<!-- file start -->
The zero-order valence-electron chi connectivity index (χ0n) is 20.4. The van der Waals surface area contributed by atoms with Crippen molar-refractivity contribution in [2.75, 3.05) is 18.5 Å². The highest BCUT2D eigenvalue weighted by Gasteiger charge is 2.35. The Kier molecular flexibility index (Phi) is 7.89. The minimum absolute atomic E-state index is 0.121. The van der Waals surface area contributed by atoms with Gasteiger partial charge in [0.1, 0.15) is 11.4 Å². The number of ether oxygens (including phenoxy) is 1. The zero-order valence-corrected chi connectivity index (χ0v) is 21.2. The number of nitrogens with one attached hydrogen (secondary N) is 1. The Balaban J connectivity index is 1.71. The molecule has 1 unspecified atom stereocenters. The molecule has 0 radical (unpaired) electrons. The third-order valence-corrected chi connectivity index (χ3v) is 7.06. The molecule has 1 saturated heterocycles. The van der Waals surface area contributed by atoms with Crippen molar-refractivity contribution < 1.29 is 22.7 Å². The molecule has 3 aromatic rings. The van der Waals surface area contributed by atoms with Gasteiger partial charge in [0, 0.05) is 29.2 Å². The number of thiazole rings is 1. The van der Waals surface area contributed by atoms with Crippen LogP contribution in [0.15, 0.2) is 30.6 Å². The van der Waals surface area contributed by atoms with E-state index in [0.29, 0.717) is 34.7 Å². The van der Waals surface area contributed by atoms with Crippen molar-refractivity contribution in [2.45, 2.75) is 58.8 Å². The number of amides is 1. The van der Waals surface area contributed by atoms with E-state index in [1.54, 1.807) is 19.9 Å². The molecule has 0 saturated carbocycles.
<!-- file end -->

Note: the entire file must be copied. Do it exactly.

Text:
The zero-order valence-electron chi connectivity index (χ0n) is 20.4. The van der Waals surface area contributed by atoms with Crippen molar-refractivity contribution in [2.75, 3.05) is 18.5 Å². The highest BCUT2D eigenvalue weighted by Gasteiger charge is 2.35. The Kier molecular flexibility index (Phi) is 7.89. The minimum absolute atomic E-state index is 0.121. The van der Waals surface area contributed by atoms with Gasteiger partial charge in [0.1, 0.15) is 11.4 Å². The number of ether oxygens (including phenoxy) is 1. The zero-order valence-corrected chi connectivity index (χ0v) is 21.2. The number of nitrogens with one attached hydrogen (secondary N) is 1. The Balaban J connectivity index is 1.71. The molecule has 1 unspecified atom stereocenters. The molecule has 0 radical (unpaired) electrons. The third-order valence-corrected chi connectivity index (χ3v) is 7.06. The molecule has 1 saturated heterocycles. The van der Waals surface area contributed by atoms with Crippen molar-refractivity contribution < 1.29 is 22.7 Å². The molecule has 3 aromatic rings. The van der Waals surface area contributed by atoms with Gasteiger partial charge in [0, 0.05) is 29.2 Å². The number of thiazole rings is 1. The van der Waals surface area contributed by atoms with Crippen LogP contribution in [0.15, 0.2) is 30.6 Å². The van der Waals surface area contributed by atoms with E-state index in [0.29, 0.717) is 34.7 Å². The van der Waals surface area contributed by atoms with Crippen molar-refractivity contribution in [2.45, 2.75) is 58.8 Å². The number of amides is 1. The van der Waals surface area contributed by atoms with E-state index in [1.54, 1.807) is 19.9 Å². The molecule has 0 saturated carbocycles.